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indisputable truism that the community plays an indispensable role in the overall ultimate wellbeing of the individual. The community exists prior to the individual because the individual subsists within the community. It is not individuals who came together to form the community, but rather it is the community that forms or enabled the existence of individuals. The idea that the individual subsists within the community was eloquently put by John Mbiti when he said, “[T]he individual does not and cannot exist alone except corporately. He owes his existence to other people, including those of past generations and his contemporaries. He is simply part of the whole” (Mbiti 1970: 141). It is the responsibility of the community to nurture and cultivate a sense of Ubuntu individual in the lives of individuals because the individual depends on the community for his or her ultimate wellbeing. The individual’s consciousness as a person and his or her responsibilities to fellow human beings is attained in relationships with others. The idea that the individual subsists within the community is obviously at variance with the Western philosophical notion of individual autonomy, which was strongly entrenched in the Western philosophy of the Enlightenment era, especially the philosophy of Rene Descartes. But here I would like to assert that it is not all Western philosophers who have subscribed to the Western Enlightenment philosophical doctrine of individual autonomous existence. For example, the Anglo-American philosopher and Mathematician, Alfred North Whitehead observed that, “The misconception which has haunted philosophic literature throughout the centuries is the notion of ‘independent existence’. There is no such mode of existence, every entity is only to be understood in terms of the way it is interwoven with the rest of the Universe” (Whitehead 1948: 64). The point that is being made by Whitehead is that everything in the universe is related and interrelated with everything else. Reality is so intertwined to such an extent that it becomes an illusion to postulate the existence of entities that have some autonomous existence from other entities within the generality of existence. This philosophical outlook affirms the main assumption of Ubuntu—that we are human beings because of our relationality with other human beings. It is this ontological relatedness which ultimately makes us human and recognized by others as human beings. However, there have been some critics of Ubuntu who have argued that the emphasis which this ethic puts on individual dependence on the community can easily undermine the ethical ideal of individual responsibility. For example, Stephen Theron proffered a scathing critique of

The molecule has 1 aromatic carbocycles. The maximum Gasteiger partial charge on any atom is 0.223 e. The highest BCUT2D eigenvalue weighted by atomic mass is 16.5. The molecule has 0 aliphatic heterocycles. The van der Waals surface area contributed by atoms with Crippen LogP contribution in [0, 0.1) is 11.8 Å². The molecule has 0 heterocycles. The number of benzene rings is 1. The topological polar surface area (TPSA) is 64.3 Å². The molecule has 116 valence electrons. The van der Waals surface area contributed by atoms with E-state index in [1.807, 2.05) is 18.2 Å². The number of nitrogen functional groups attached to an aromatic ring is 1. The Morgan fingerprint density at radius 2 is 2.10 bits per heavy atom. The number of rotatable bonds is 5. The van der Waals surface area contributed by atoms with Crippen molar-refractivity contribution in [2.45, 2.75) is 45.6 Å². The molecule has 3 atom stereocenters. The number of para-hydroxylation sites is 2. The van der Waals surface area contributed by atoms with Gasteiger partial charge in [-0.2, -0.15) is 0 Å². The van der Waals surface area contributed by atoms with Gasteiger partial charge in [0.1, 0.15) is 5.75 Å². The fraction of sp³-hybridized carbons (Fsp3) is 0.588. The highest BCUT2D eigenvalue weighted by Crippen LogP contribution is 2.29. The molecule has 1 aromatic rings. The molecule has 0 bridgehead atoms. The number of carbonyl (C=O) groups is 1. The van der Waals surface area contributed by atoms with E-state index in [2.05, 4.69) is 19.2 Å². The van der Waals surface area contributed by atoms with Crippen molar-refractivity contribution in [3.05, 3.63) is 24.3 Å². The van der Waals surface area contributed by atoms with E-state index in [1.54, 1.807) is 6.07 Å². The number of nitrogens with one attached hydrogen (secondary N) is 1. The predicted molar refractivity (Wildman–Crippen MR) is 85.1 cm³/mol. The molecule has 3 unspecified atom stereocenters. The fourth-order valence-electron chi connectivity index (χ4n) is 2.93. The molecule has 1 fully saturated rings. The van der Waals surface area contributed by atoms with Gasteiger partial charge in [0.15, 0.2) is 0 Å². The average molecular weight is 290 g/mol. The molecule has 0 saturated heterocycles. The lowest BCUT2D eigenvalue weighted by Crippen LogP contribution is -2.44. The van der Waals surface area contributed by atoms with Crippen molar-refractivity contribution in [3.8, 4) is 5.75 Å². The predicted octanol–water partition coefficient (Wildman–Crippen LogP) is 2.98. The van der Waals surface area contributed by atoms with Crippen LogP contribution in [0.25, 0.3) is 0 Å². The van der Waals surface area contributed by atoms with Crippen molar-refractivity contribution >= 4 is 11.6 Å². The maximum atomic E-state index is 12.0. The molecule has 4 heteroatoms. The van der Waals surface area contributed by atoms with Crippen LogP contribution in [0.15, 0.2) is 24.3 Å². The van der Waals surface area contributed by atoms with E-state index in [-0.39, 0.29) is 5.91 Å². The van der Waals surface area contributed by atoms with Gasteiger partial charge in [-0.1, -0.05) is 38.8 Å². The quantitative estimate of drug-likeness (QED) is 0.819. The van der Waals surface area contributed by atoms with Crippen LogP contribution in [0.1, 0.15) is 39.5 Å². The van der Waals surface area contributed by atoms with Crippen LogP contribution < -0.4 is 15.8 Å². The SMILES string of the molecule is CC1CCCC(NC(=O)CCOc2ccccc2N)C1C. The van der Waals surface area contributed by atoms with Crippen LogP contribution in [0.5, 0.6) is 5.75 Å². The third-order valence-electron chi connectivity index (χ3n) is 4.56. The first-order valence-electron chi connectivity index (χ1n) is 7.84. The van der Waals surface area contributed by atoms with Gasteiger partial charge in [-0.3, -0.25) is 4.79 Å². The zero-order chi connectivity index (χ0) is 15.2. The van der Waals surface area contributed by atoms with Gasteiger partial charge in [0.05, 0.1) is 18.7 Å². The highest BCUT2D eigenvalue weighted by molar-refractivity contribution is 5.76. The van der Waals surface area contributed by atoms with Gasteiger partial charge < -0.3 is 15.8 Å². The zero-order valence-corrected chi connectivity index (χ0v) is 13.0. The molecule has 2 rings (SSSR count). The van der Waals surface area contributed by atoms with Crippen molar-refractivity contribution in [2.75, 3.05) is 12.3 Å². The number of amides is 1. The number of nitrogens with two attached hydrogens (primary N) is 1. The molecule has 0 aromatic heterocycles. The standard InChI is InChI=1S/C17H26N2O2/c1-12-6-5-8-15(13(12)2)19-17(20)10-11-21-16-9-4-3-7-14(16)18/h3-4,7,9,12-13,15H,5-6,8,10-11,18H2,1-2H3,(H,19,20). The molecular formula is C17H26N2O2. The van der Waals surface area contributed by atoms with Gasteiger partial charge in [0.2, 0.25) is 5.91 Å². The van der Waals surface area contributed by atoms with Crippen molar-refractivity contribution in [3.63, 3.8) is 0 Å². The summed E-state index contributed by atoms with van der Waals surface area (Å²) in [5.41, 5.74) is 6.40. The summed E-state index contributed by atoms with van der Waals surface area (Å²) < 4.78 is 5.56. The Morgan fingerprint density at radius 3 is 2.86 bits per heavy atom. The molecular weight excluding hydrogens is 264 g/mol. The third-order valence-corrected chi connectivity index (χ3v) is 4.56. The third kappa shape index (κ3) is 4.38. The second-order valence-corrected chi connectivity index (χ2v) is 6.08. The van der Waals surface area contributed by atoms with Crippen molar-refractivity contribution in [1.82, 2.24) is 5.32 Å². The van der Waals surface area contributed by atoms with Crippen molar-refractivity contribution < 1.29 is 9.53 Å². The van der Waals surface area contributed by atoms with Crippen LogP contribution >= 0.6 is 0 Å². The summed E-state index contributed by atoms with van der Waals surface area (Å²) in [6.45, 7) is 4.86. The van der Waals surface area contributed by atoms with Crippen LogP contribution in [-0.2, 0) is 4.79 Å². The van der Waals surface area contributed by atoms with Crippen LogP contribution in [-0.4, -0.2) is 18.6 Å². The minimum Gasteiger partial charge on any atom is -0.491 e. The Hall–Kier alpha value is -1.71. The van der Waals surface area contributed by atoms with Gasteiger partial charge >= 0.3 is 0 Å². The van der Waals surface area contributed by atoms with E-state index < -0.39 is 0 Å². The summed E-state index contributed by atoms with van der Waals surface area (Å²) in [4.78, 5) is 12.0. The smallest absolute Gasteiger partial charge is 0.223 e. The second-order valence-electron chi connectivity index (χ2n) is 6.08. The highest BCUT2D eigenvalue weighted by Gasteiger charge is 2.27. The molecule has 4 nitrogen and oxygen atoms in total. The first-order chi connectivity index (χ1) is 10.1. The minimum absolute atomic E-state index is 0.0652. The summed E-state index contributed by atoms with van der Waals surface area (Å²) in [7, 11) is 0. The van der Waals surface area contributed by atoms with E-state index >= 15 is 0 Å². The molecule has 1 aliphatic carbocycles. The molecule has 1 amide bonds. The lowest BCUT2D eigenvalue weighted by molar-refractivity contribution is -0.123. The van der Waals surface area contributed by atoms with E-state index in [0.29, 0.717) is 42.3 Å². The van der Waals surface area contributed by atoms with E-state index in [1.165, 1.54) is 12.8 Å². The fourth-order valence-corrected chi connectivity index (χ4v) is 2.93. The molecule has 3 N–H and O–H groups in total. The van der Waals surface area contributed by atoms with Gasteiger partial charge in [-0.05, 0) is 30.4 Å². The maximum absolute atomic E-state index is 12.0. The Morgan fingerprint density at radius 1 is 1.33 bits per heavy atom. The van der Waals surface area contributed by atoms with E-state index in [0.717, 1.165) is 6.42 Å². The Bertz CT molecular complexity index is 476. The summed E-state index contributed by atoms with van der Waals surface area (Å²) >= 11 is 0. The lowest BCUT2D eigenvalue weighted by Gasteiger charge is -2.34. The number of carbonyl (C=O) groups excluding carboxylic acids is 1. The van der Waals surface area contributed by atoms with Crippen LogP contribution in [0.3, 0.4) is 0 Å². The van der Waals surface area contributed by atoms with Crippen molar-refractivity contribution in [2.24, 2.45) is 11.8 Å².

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Ubuntu in which he argued that “if a person is a person through other persons then no one is a person. The closest thing to a person would seem to be the tribe” (Theron 1995: 34). The presumption inherent in such a critique is that persons should be seen as autonomous beings whose existence should not be seen primarily as relative to the existence of other persons. What this critique implies is that persons are unique entities whose ontology of personhood cannot be subsumed under the collective ‘we’. Theron went on to allege that when persons are subsumed under the collective they lose their individual personalities and individual responsibility. He avers, “As for ethe ethical implications, the proverb [Ubuntu] simply side-steps the slow Western development of the idea of personal responsibility, charted in the Bible and elsewhere, and now known to Africans” (Theron 1995: 35). This is a typical example of a racialist and condescending critique that arises from a superficial understanding of the ontology of the individual in Ubuntu. In African ethics there is a recognition of individuals qua individuals. Individuals are expected to be responsible for their actions as well as to take initiatives for the betterment of their own lives. Ubuntu recognizes the existence of individuals because its moral teachings are mainly addressed to the individual as a subject of decision making. For example, in Zulu there is a proverb which says, Musa ukuqeda ubudlelwano manje ngoba kusasa uzofuna ukubuyela—do not disrupt mutual relations at present because tomorrow you might want to come back. It is clear that in such a proverb the individual is being advised not to spoil present relations because in future she or he might require those relations. What African ethics does not condone is individualism or the doctrine of atomic individualism where the individual is presumed to exist as a self-­ enclosed entity who does not need others for his or her wellbeing. What is right or wrong requires a communal context. Solidarity does not spell the end of individual identity. Rather, solidarity implies a deliberate intentional effort by the individual to empathize with others within the community. In this regard the individual remains an indispensable member within the group. The individual is expected to express his or her own moral convictions in a way that nourishes the general wellbeing of the community. In other words, as individuals, our humanity is entangled with the humanity of others regardless of our racial, cultural or religious affiliations. The way one relates to other people determines his or her predisposition to Ubuntu. Behaving in a way that promotes social or communal harmony remains the main factor that is depicts a person as endowed with